Putting one of the females into the mud.
Because of the "poof-dirt" we have here in Pahrump, I needed to excavate rather large holes and refill them with a mixture of potting soil, pea gravel and compost, all turned into a slurry with water. This created a mud bowl perfect for planting. Date palm roots cannot tolerate any airspaces around the roots because our air here is nearly always below 25% humidity, even a few hours of exposure can mean certain death for young trees. Planting directly into the mud eliminates this problem. And as the water is absorbed by the tree and surrounding soil, the soil packs in around the root ball, making a perfect seal. I learned this technique first when replanting roses in Omaha.
I purchased the trees from China Ranch Date Farm. China Ranch is a family owned and operated small farm. According to available sources, a Chinese man named either Quon Sing or Ah Foo came to this canyon after many years of work in the Death Valley borax mines. He developed the water, planted fruits and vegetables, and raised meat for the local mining camps. It became known as Chinaman's Ranch.
Sometime in 1900, a man named Morrison appeared, and, as the story goes, he ran the Chinese farmer off at gun point and claimed the Ranch for his own. Morrison eventually sold out, but the name had stuck. Since then the canyon has had many owners and worn many different faces, including a fig farm, cattle ranch, hog farm, alfalfa farm, and others. In 1970, the property was purchased by Charles Brown Jr. and Bernice Sorrells, the son and daughter of area pioneer and long time State Senator Charles Brown of Shoshone. It remains in these families today.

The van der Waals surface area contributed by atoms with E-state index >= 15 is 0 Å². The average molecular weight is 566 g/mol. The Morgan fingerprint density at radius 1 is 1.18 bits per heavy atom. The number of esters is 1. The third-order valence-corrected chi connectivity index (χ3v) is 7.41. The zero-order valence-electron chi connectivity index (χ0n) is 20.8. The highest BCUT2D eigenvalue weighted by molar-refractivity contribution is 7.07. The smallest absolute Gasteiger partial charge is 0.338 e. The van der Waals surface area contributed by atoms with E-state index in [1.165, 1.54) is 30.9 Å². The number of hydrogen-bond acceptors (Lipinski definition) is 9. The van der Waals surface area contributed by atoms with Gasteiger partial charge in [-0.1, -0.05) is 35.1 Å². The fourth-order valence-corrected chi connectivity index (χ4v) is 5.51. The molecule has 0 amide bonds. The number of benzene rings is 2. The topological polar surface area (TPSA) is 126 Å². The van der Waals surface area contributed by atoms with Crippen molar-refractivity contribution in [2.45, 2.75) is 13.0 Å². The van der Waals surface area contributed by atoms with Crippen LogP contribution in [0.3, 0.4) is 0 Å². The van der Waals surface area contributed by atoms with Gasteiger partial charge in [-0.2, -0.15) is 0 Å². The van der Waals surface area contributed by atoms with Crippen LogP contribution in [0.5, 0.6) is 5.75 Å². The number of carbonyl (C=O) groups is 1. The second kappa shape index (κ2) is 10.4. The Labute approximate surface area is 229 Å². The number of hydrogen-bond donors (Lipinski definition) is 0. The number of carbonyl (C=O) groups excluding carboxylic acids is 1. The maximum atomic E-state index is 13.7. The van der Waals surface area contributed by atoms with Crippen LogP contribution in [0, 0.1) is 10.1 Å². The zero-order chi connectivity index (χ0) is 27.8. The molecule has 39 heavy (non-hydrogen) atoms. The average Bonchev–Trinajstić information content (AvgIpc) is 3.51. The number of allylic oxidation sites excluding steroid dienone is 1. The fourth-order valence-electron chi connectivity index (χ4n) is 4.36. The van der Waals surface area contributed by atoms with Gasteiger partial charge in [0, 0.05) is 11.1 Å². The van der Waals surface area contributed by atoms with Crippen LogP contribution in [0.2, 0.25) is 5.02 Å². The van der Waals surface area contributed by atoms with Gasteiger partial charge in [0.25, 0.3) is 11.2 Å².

The date grove was planted from seed in the early 1920's by Vonola Modine, youngest daughter of Death valley area pioneer RJ Fairbanks. Approximately half of the trees are male and produce only pollen. The females bear in the fall, yielding from 100 to 300 pounds of dates per tree in a season.
The Khadrawi variety that I bought are classified as a soft date, and is considered by many in the Middle East to be the best date for eating fresh. Dates have been a staple food of the Middle East and the Indus Valley for thousands of years. They are believed to have originated around Iraq, and have been cultivated since ancient times from Messopotamia to prehistoric Egypt, possibly as early as 4000 BCE. The Ancient Egyptians used the fruits to make date wine, and ate them fresh at harvest. The earliest archaeological evidence of date cultivation comes from western Pakistan, from about 9,000 years ago in a Neolithic civilization known as Mehrgarh.
We will probably have dates in just three years. And the AΩ should get ready for a lot of new recipes including dates. With each tree producing up to 100 pounds of fruit per year, I'll have to be creative, or buy more freezers.